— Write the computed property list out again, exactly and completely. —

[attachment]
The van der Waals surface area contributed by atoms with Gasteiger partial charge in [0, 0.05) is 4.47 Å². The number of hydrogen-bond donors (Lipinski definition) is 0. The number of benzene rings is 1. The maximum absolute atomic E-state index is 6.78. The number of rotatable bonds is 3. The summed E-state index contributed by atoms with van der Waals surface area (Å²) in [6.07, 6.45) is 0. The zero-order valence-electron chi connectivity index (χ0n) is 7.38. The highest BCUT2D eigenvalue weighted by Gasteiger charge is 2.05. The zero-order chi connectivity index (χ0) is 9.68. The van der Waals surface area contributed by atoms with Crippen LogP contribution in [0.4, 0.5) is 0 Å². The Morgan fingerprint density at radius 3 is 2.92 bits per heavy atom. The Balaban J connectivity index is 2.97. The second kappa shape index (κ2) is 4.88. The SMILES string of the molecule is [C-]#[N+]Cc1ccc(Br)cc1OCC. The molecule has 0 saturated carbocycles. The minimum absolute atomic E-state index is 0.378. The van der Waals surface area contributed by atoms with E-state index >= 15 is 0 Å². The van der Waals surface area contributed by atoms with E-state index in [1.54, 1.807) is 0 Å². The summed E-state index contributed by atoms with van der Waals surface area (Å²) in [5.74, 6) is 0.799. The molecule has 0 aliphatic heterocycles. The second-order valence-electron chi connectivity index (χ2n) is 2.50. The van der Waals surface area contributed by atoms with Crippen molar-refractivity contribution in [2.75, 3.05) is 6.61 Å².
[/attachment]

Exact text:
The van der Waals surface area contributed by atoms with Gasteiger partial charge in [0, 0.05) is 4.47 Å². The number of hydrogen-bond donors (Lipinski definition) is 0. The number of benzene rings is 1. The maximum absolute atomic E-state index is 6.78. The number of rotatable bonds is 3. The summed E-state index contributed by atoms with van der Waals surface area (Å²) in [6.07, 6.45) is 0. The zero-order valence-electron chi connectivity index (χ0n) is 7.38. The highest BCUT2D eigenvalue weighted by Gasteiger charge is 2.05. The zero-order chi connectivity index (χ0) is 9.68. The van der Waals surface area contributed by atoms with Crippen LogP contribution in [0.4, 0.5) is 0 Å². The Morgan fingerprint density at radius 3 is 2.92 bits per heavy atom. The Balaban J connectivity index is 2.97. The second kappa shape index (κ2) is 4.88. The SMILES string of the molecule is [C-]#[N+]Cc1ccc(Br)cc1OCC. The molecule has 0 saturated carbocycles. The minimum absolute atomic E-state index is 0.378. The van der Waals surface area contributed by atoms with E-state index >= 15 is 0 Å². The van der Waals surface area contributed by atoms with E-state index in [1.54, 1.807) is 0 Å². The summed E-state index contributed by atoms with van der Waals surface area (Å²) in [5.74, 6) is 0.799. The molecule has 0 aliphatic heterocycles. The second-order valence-electron chi connectivity index (χ2n) is 2.50. The van der Waals surface area contributed by atoms with Crippen molar-refractivity contribution in [2.75, 3.05) is 6.61 Å².